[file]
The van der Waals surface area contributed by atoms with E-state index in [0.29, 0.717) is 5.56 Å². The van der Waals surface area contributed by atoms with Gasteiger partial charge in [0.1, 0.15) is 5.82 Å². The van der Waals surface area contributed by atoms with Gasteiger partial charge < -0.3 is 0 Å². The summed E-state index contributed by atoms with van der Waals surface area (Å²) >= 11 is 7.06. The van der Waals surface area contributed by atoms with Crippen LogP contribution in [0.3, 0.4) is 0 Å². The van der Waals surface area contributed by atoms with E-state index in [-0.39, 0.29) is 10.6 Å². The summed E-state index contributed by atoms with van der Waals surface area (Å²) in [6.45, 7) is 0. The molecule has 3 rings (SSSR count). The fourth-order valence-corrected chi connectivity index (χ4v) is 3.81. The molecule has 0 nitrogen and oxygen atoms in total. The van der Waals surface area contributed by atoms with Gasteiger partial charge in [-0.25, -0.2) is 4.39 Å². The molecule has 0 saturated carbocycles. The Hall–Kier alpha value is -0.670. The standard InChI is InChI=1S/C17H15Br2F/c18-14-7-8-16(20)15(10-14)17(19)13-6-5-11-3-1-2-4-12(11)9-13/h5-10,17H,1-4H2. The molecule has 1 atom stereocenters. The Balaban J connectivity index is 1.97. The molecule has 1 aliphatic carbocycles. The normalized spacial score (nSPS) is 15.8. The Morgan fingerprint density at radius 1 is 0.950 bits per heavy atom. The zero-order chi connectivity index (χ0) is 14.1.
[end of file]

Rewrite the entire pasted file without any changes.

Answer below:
The van der Waals surface area contributed by atoms with E-state index in [0.29, 0.717) is 5.56 Å². The van der Waals surface area contributed by atoms with Gasteiger partial charge in [0.1, 0.15) is 5.82 Å². The van der Waals surface area contributed by atoms with Gasteiger partial charge < -0.3 is 0 Å². The summed E-state index contributed by atoms with van der Waals surface area (Å²) >= 11 is 7.06. The van der Waals surface area contributed by atoms with Crippen LogP contribution in [0.3, 0.4) is 0 Å². The van der Waals surface area contributed by atoms with E-state index in [-0.39, 0.29) is 10.6 Å². The summed E-state index contributed by atoms with van der Waals surface area (Å²) in [6.45, 7) is 0. The molecule has 3 rings (SSSR count). The fourth-order valence-corrected chi connectivity index (χ4v) is 3.81. The molecule has 0 nitrogen and oxygen atoms in total. The van der Waals surface area contributed by atoms with Gasteiger partial charge in [-0.25, -0.2) is 4.39 Å². The molecule has 0 saturated carbocycles. The Hall–Kier alpha value is -0.670. The standard InChI is InChI=1S/C17H15Br2F/c18-14-7-8-16(20)15(10-14)17(19)13-6-5-11-3-1-2-4-12(11)9-13/h5-10,17H,1-4H2. The molecule has 1 atom stereocenters. The Balaban J connectivity index is 1.97. The molecule has 1 aliphatic carbocycles. The normalized spacial score (nSPS) is 15.8. The Morgan fingerprint density at radius 1 is 0.950 bits per heavy atom. The zero-order chi connectivity index (χ0) is 14.1.